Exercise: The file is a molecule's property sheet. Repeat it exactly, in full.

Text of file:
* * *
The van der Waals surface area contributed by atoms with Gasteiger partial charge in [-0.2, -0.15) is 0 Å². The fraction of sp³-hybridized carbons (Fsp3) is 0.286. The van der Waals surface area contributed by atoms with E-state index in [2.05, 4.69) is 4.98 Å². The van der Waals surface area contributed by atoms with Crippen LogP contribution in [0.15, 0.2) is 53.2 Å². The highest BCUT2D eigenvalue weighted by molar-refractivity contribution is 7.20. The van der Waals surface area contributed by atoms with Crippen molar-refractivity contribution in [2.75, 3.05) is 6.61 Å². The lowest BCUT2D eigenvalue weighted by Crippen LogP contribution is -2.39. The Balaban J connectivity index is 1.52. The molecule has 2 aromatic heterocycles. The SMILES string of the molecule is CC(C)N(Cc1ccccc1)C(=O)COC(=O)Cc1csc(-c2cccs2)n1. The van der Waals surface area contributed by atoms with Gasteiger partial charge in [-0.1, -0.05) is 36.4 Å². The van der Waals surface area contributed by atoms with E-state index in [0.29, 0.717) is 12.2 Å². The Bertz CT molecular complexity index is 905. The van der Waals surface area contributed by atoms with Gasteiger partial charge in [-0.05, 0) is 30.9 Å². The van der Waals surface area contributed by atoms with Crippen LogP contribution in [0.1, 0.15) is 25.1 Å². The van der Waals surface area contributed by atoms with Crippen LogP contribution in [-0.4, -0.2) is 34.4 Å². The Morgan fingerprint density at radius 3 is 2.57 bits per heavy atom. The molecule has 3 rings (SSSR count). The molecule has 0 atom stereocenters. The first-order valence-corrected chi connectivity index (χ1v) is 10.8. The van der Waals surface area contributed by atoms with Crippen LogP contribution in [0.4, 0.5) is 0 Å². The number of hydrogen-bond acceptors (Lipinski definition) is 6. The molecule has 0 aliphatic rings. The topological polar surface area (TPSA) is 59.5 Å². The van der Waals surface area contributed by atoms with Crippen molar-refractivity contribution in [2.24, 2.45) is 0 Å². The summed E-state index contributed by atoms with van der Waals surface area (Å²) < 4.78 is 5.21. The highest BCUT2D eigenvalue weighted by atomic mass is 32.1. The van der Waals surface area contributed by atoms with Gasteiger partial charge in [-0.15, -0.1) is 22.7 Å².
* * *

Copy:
The van der Waals surface area contributed by atoms with Gasteiger partial charge in [-0.2, -0.15) is 0 Å². The fraction of sp³-hybridized carbons (Fsp3) is 0.286. The van der Waals surface area contributed by atoms with E-state index in [2.05, 4.69) is 4.98 Å². The van der Waals surface area contributed by atoms with Crippen LogP contribution in [0.15, 0.2) is 53.2 Å². The highest BCUT2D eigenvalue weighted by molar-refractivity contribution is 7.20. The van der Waals surface area contributed by atoms with Crippen molar-refractivity contribution in [2.75, 3.05) is 6.61 Å². The lowest BCUT2D eigenvalue weighted by Crippen LogP contribution is -2.39. The Balaban J connectivity index is 1.52. The molecule has 2 aromatic heterocycles. The SMILES string of the molecule is CC(C)N(Cc1ccccc1)C(=O)COC(=O)Cc1csc(-c2cccs2)n1. The van der Waals surface area contributed by atoms with Gasteiger partial charge in [-0.1, -0.05) is 36.4 Å². The van der Waals surface area contributed by atoms with E-state index in [0.29, 0.717) is 12.2 Å². The Bertz CT molecular complexity index is 905. The van der Waals surface area contributed by atoms with Gasteiger partial charge in [-0.05, 0) is 30.9 Å². The van der Waals surface area contributed by atoms with Crippen LogP contribution in [0.1, 0.15) is 25.1 Å². The van der Waals surface area contributed by atoms with Crippen LogP contribution in [-0.4, -0.2) is 34.4 Å². The Morgan fingerprint density at radius 3 is 2.57 bits per heavy atom. The molecule has 3 rings (SSSR count). The molecule has 0 atom stereocenters. The first-order valence-corrected chi connectivity index (χ1v) is 10.8. The van der Waals surface area contributed by atoms with Crippen LogP contribution in [0.4, 0.5) is 0 Å². The number of hydrogen-bond acceptors (Lipinski definition) is 6. The molecule has 0 aliphatic rings. The topological polar surface area (TPSA) is 59.5 Å². The van der Waals surface area contributed by atoms with Crippen molar-refractivity contribution in [2.24, 2.45) is 0 Å². The summed E-state index contributed by atoms with van der Waals surface area (Å²) < 4.78 is 5.21. The highest BCUT2D eigenvalue weighted by atomic mass is 32.1. The van der Waals surface area contributed by atoms with Gasteiger partial charge in [-0.15, -0.1) is 22.7 Å².